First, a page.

While most higher education institutions in the U.S. take a holistic, liberal learning approach, students assume they will also gain exposure and acquire skills and knowledge required for success in the workplace. College students take at least one composition course early in their college career and subsequently write at least one essay or report in most college courses thereafter. If the quantity of college writing assignments across the disciplines isn’t leading to stronger writing skills, how can colleges strengthen their preparation of students for writing in the workplace?

Researchers and scholars agree that faculty across the curricula and across disciplines need to agree on criteria and expectations for “good writing skills” while being mindful of employer expectations. College programs and their faculty should make these expectations transparent to students, consistently uphold them in courses, and provide a clear, supportive path for students’ writing development throughout college and into the workplace (Sanders-Reio, 2011).

However, George Williams, a writing teacher and blogger for the Chronicle of Higher Education, suggests that “In many courses that are not focused on writing skills, instructors might not provide detailed enough instructions on their writing assignments to convey to the student what the instructors’ expectations are.” A business professor might have a very different idea of what “good writing” is compared to an art professor. Students moving on to a new course each term might also have differing opinions based on their instructors’ expectations in previous courses. Inconsistency, lack of transparency, and differing definitions and expectations for “good writing” in college may contribute to weak writing skills and adaptation to new types of writing that graduates encounter in the workplace.

The AACU has encouraged colleges and universities to revamp their curricula with learning outcomes that align with skills and knowledge needed for the workplace, writing being one of the highest priorities (2008). As a result, they have created a cross-curricula and cross-discipline rubric for writing. AACU’s Integrated Communication Rubric provides detailed criteria for “benchmark,” “milestone,” and “capstone” levels of writing with focus on context, purpose, content development, evidence, syntax, and mechanics. See Instructors can integrate these criteria in a rubric for any written assignment. Alongside the rubric, researchers and scholars suggest that instructors offer examples of “good writing” from previous students and emphasize the specific qualities in that writing that they consider “good” according to their rubric.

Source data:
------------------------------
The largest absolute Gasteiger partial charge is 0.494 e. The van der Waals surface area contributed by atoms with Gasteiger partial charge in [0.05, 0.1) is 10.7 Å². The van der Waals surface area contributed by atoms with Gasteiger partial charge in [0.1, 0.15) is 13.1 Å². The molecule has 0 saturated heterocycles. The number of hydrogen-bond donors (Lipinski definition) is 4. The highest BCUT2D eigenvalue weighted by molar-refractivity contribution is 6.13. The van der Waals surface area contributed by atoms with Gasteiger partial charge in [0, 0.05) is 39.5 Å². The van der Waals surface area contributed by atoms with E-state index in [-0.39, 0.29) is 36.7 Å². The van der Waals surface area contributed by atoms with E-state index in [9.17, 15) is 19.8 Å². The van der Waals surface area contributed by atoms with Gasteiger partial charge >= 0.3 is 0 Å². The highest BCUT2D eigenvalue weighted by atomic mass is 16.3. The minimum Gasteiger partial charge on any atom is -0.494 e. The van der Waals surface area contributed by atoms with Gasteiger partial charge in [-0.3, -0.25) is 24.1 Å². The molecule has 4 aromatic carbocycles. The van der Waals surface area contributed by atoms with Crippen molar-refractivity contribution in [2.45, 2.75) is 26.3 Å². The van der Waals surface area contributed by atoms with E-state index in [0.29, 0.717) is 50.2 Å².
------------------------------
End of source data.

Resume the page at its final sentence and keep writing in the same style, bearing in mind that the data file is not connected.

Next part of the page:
Depending on the assignment, instructors and programs can go one step further and add criteria for writing in a specific field or workplace, making it clear how writing skills are transferable from classroom to workplace. For example, science disciplines may value third-person, active voice, and APA citation style. Arts disciplines may value first person, a high level of descriptive detail, and MLA citation style. Business disciplines may value a pyramid structure and concision. Instructors in these disciplines can support their students by being mindful of those “real world” writing expectations, rules, and requirements and consistently and explicitly stating them in their syllabi and assignment instructions. Below are examples of rubrics used in San Francisco State’s Business Program and Health Education program:

If students are exposed to a consistent set of writing assessment criteria and a “common language” for talking about writing throughout their college career, their writing skills will undoubtedly improve. They also will learn to quickly adapt to new writing situations while becoming more familiar with those that will appear in the workplace. However, it takes the leadership and collaboration of instructors and program administrators to agree on these criteria and common language and then put them into practice.


Association of American Colleges and Universities. (2008). College learning for the new global century: Executive summary with employers’ view on learning outcomes and assessment approaches. Retrieved March 3, 2012, from

Association of American Colleges and Universities. Written Communication VALUE Rubric. Retrieved March 3, 2012 from

Breault, R. & Sauers, D. (2009). Professional Writing Standards. Eller College of Management, AZ. Retrieved March 3, 2012 from

Holtzman, Diane M. and Kraft, Ellen M. (2010). Skills Required of Business Graduates: Evidence from Undergraduate Alumni and Employers (2010). Business Education & Administration, Vol. 2, No. 1, pp. 49-59, 2010. Available at SSRN:

National Commission on Writing for America's Families, Schools, and Colleges. Writing: A Ticket to Work...Or a Ticket Out, A Survey of Business Leaders. College Board, 2004.

Sanders-Reio, Joanne (08/2011). Writing The Neglected “R” in the Workplace. Encyclopedia of E-Leadership, Counseling and Training, p. 479.

San Francisco State University (2012). Rubrics. Graduate Writing Policy. Writing Across the Curriculum and in the Disciplines. Retrieved March 3, 2012 from